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Oilers Report Card - Week One

by Ryan Dittrick / Edmonton Oilers


The Oilers forwards have shown tremendous chemistry to this point. The lines have been essentially kept in tact since on-ice sessions began in training camp. No line is more solid than the unit led by mentor and newly-named captain Shawn Horcoff. His calming influence has been wonderful for both Eberle and Hall, and the trio has been counted on to carry the early offensive load. While we're still early in the season, these three have proven something special in terms of on-ice familiarity; something that the organization hopes continues and spreads across the team. This aspect of the game will only improve as more games are played.

Two games, two wins. An average of 3.5 goals scored per game and a rare 23% shooting percentage in their last game against the Panthers. Who can complain? While the Oilers have shown some incredible talent so far, a more cognisant effort in simplicity and a stronger commitment to getting pucks on net should help them in the long run. Given the team's collective age, it shouldn't be surprising that the team has faced some early-season inconsistency. Further experience, both with game action and practice time, will help alleviate any potential issues and continue to assist the young players' development.

With the commitment of getting bigger, stronger, and tougher in all areas, the Oilers have improved their physical game early in the 10-11 season. With a healthy Ryan Jones, and acquired players such as Steve MacIntyre and Colin Fraser, the insertion of new enthusiasm has done wonders for the team's physical play. Combine that with the resurgence and higher degree of commitment to the existing game from guys like Gilbert Brule and Dustin Penner, and suddenly the Oilers have become a difficult team to play against. Early in the season, no doubt, but the team has an average of seven hits a game more than last season (26 up from 19).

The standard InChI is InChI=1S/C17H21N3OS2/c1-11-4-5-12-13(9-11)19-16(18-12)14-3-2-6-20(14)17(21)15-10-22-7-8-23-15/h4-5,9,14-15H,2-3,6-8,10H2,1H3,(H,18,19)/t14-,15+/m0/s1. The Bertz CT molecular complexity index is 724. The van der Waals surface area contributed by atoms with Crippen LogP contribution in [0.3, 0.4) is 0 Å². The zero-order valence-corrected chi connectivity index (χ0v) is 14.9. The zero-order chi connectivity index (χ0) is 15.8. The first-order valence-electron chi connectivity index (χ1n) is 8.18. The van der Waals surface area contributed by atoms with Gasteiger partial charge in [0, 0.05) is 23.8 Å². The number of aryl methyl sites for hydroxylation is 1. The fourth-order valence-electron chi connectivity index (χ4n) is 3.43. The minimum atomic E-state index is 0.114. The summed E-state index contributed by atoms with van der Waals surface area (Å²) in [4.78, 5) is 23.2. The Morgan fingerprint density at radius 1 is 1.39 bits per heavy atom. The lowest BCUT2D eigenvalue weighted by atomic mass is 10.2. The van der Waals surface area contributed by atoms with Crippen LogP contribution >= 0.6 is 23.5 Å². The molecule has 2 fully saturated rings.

While the Oilers have a great balance of offensive and defensive ability on the blueline, we have to remember that the unit is still collectively young. The Oilers kept many defencemen in camp until the final pre-season game, meaning many of the defenders had the unique opportunity of playing with multiple partners. The group responded well and the mix of young, enthusiastic talent has done well for the group so far. The Oilers are fortunate that the chemistry has been easily established, as head coach Tom Renney now has more options available to him when it comes to spreading talent, defensive ability, and offensive awareness.

The Oilers coaching staff has shown a tremendous commitment to defensive positioning and system play all throughout training camp and in the early-season practice sessions. The acquired skills are showing immediate results. Specifically, the defencemen are blocking an incredible amount of shots; and while the Oilers are giving up plenty of shots themselves, the defence is doing a fantastic job in keep the majority to the outside and allowing goaltender Nikolai Khabibulin to do his job uncontended. Improvements can still be made, particularly to the breakout, but the Oilers defence is looking extremely confident in their system so far.

Something the Oilers had been lacking the past few years is the collective defensive group that could punish their opponents physically. The additions of Kurtis Foster, Jim Vandermeer, and now full-time rookie Theo Peckham has added a bit of a snarl to an already beefed-up defensive group. Not only are the Oilers being more proactive on the physical side, but their hits have been thunderous and have often incited a reaction from the opponent. Of course, this group won't back down either. The addition of a more committed physical game has provided the Oilers with a much more intimidating dynamic early in the 10-11 season.


It can't be said any other way. Nikolai Khabibulin has been brilliant through the first two games of the season. While there was some concern heading into the season on how Khabibulin would handle his renewed number one role, the veteran has responded in a dominating fashion. With 63 saves on 65 combined shots through two games, it looks as though he's rejuvenated and as healthy as anyone could have imagined. The only area of concern now is when to play either Deslauriers or Dubnyk, and how to decide which goaltender gets the first opportunity. A tough decision, no doubt, but for now this is clearly Khabibulin's crease to lose.

Author: Ryan Dittrick |
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